This was a great way to get the youth interested in the idea of mindfulness, rather than jumping right into a formal, seated meditation program that they likely would have resisted.

Movement with Hypo-aroused Youth

In a previous post I mention a client named Jeannette (all names and identifying information have been changed), a young woman whose extensive trauma was triggered when she learned of the death of her estranged father.

“I just…. I can’t believe… Damn…”

I noticed that Jeannette’s language functioning was compromised because her brain was down regulating. Along with that, her face began to look spacey; the muscles in her face appeared to be flat, and she looked to be getting more dissociated. I took a controlled breath and intervened:

“Don’t worry about this therapy thing right now,” I said. “It can be hard to talk about these experiences. Let’s just listen to some music for a little while and see where that goes.”

She nodded with agreement as much as her nervous system allowed. She was clearly in the process of shifting down below the window of tolerance to a hypo-aroused, dissociated state.

I pulled up YouTube on the computer, gave her the headphones, and asked her the name of the first song she could think of. It was difficult for her to talk, but she managed to mention the name of a song. She listened to that song for about 3 minutes and slowly started to move her head with the rhythm and beat of the music. Then, she clicked on another song in the YouTube sidebar. After about three more songs, and 10-12 minutes of rhythmically moving her head and upper body to the music, she put the headphones down, turned to me, and said:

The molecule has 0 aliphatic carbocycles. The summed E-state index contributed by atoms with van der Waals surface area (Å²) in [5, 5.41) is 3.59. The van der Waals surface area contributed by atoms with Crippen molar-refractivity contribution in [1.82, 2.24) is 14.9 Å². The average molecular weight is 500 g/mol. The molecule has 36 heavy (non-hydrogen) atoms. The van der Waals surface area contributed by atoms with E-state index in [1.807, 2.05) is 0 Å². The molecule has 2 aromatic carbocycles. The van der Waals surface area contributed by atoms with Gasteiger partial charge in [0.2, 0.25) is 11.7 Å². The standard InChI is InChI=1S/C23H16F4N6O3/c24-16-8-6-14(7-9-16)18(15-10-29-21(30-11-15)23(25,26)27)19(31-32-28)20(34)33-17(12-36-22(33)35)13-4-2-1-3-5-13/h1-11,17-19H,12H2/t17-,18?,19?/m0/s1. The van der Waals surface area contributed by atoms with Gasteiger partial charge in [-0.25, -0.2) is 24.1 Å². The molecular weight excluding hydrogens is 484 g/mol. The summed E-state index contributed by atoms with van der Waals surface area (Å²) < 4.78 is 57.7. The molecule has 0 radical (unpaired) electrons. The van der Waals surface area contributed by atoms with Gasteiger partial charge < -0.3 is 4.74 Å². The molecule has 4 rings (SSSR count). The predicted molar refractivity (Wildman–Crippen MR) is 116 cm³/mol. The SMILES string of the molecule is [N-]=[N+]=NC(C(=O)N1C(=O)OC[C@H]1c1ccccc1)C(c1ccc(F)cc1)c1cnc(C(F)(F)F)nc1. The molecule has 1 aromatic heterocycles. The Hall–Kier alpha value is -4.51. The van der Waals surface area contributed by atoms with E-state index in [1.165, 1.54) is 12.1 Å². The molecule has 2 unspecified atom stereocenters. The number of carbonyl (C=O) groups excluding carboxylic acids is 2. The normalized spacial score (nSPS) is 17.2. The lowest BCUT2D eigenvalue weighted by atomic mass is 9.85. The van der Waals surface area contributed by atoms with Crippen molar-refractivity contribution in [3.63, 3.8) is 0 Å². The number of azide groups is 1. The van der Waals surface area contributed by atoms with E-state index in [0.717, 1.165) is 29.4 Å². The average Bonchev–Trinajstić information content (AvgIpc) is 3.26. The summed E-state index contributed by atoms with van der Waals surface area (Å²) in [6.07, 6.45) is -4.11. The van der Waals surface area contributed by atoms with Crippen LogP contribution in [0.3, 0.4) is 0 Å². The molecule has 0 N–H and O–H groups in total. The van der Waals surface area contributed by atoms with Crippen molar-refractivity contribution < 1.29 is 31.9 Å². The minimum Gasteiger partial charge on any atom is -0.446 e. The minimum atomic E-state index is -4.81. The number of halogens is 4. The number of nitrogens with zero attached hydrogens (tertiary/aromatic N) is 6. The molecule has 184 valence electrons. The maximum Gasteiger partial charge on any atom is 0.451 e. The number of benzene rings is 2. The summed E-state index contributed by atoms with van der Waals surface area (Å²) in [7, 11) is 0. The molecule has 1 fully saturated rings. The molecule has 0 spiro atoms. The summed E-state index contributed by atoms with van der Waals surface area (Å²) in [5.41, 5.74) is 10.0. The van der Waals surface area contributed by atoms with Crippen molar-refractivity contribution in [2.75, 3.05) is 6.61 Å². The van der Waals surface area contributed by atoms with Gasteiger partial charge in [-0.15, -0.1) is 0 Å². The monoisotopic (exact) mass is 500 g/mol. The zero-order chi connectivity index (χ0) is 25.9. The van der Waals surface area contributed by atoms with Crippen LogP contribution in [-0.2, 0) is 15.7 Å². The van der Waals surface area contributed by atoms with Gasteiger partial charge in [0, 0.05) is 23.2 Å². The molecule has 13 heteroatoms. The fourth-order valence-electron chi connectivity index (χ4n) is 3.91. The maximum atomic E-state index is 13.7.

“I just can’t believe it. We were talking about getting in touch with him just a week ago. Damn.”

I noticed that she could coherently put a sentence together. It appeared she was back in the window of tolerance. The bilateral stimulation of the act of rhythmically moving to the rhythm and the beat of the music is what most likely helped her self-regulate.

If I had pressed her to talk about her feelings, or if I had tried leading her in a breathing meditation, that likely would have pushed her even farther below the window of tolerance. Instead, the bilateral stimulation from the rhythmic movement she engaged in while listening to the music regulated her central nervous system and brought her back into the window of tolerance, and the function of language came back. We were then able to process her experience. She was able to express her sadness, anger, and other emotions.

Movement with Hyper-Aroused Youth